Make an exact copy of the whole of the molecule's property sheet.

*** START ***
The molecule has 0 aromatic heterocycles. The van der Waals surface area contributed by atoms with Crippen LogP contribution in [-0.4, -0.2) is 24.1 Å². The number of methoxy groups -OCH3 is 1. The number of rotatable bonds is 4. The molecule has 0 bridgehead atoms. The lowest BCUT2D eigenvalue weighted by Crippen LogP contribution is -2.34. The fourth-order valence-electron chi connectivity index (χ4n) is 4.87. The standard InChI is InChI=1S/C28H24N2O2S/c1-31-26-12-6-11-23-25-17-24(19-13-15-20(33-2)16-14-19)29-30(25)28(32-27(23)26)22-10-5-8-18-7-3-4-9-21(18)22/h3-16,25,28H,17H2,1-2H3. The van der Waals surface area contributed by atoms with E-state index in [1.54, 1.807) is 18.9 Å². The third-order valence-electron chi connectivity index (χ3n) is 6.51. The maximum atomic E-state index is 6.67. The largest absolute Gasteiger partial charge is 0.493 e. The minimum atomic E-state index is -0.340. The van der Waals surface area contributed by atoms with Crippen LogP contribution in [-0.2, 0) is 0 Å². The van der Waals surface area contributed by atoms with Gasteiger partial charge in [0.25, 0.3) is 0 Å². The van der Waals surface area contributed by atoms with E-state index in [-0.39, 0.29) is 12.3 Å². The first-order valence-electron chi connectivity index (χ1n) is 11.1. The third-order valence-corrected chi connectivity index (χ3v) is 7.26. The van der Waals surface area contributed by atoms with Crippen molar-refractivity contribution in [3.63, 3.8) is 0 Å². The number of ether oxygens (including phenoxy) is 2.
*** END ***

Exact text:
The molecule has 0 aromatic heterocycles. The van der Waals surface area contributed by atoms with Crippen LogP contribution in [-0.4, -0.2) is 24.1 Å². The number of methoxy groups -OCH3 is 1. The number of rotatable bonds is 4. The molecule has 0 bridgehead atoms. The lowest BCUT2D eigenvalue weighted by Crippen LogP contribution is -2.34. The fourth-order valence-electron chi connectivity index (χ4n) is 4.87. The standard InChI is InChI=1S/C28H24N2O2S/c1-31-26-12-6-11-23-25-17-24(19-13-15-20(33-2)16-14-19)29-30(25)28(32-27(23)26)22-10-5-8-18-7-3-4-9-21(18)22/h3-16,25,28H,17H2,1-2H3. The van der Waals surface area contributed by atoms with E-state index in [1.54, 1.807) is 18.9 Å². The third-order valence-electron chi connectivity index (χ3n) is 6.51. The maximum atomic E-state index is 6.67. The largest absolute Gasteiger partial charge is 0.493 e. The minimum atomic E-state index is -0.340. The van der Waals surface area contributed by atoms with Crippen LogP contribution in [-0.2, 0) is 0 Å². The van der Waals surface area contributed by atoms with Gasteiger partial charge in [0.25, 0.3) is 0 Å². The van der Waals surface area contributed by atoms with E-state index in [-0.39, 0.29) is 12.3 Å². The first-order valence-electron chi connectivity index (χ1n) is 11.1. The third-order valence-corrected chi connectivity index (χ3v) is 7.26. The van der Waals surface area contributed by atoms with Crippen molar-refractivity contribution in [3.63, 3.8) is 0 Å². The number of ether oxygens (including phenoxy) is 2.